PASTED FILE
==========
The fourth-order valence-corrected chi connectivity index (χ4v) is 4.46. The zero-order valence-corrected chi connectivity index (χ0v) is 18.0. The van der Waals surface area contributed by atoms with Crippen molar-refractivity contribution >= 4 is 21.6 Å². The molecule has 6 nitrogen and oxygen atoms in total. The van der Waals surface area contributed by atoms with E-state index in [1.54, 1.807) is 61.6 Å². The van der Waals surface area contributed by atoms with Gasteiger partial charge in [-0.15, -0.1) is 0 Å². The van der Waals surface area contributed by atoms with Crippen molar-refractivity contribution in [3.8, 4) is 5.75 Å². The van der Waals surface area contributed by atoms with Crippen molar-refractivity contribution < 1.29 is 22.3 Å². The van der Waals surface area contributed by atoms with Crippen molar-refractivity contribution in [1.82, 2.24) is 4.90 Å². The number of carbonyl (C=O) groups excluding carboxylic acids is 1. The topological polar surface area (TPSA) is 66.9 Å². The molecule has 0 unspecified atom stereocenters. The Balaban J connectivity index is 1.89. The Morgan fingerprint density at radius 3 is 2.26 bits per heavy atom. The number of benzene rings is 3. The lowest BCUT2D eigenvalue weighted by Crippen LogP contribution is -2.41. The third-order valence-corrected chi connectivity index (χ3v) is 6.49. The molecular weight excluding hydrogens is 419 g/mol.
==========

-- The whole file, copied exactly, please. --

The fourth-order valence-corrected chi connectivity index (χ4v) is 4.46. The zero-order valence-corrected chi connectivity index (χ0v) is 18.0. The van der Waals surface area contributed by atoms with Crippen molar-refractivity contribution >= 4 is 21.6 Å². The molecule has 6 nitrogen and oxygen atoms in total. The van der Waals surface area contributed by atoms with E-state index in [1.54, 1.807) is 61.6 Å². The van der Waals surface area contributed by atoms with Gasteiger partial charge in [-0.15, -0.1) is 0 Å². The van der Waals surface area contributed by atoms with Crippen molar-refractivity contribution in [3.8, 4) is 5.75 Å². The van der Waals surface area contributed by atoms with Crippen molar-refractivity contribution < 1.29 is 22.3 Å². The van der Waals surface area contributed by atoms with Crippen molar-refractivity contribution in [1.82, 2.24) is 4.90 Å². The number of carbonyl (C=O) groups excluding carboxylic acids is 1. The topological polar surface area (TPSA) is 66.9 Å². The molecule has 0 unspecified atom stereocenters. The Balaban J connectivity index is 1.89. The Morgan fingerprint density at radius 3 is 2.26 bits per heavy atom. The number of benzene rings is 3. The lowest BCUT2D eigenvalue weighted by Crippen LogP contribution is -2.41. The third-order valence-corrected chi connectivity index (χ3v) is 6.49. The molecular weight excluding hydrogens is 419 g/mol.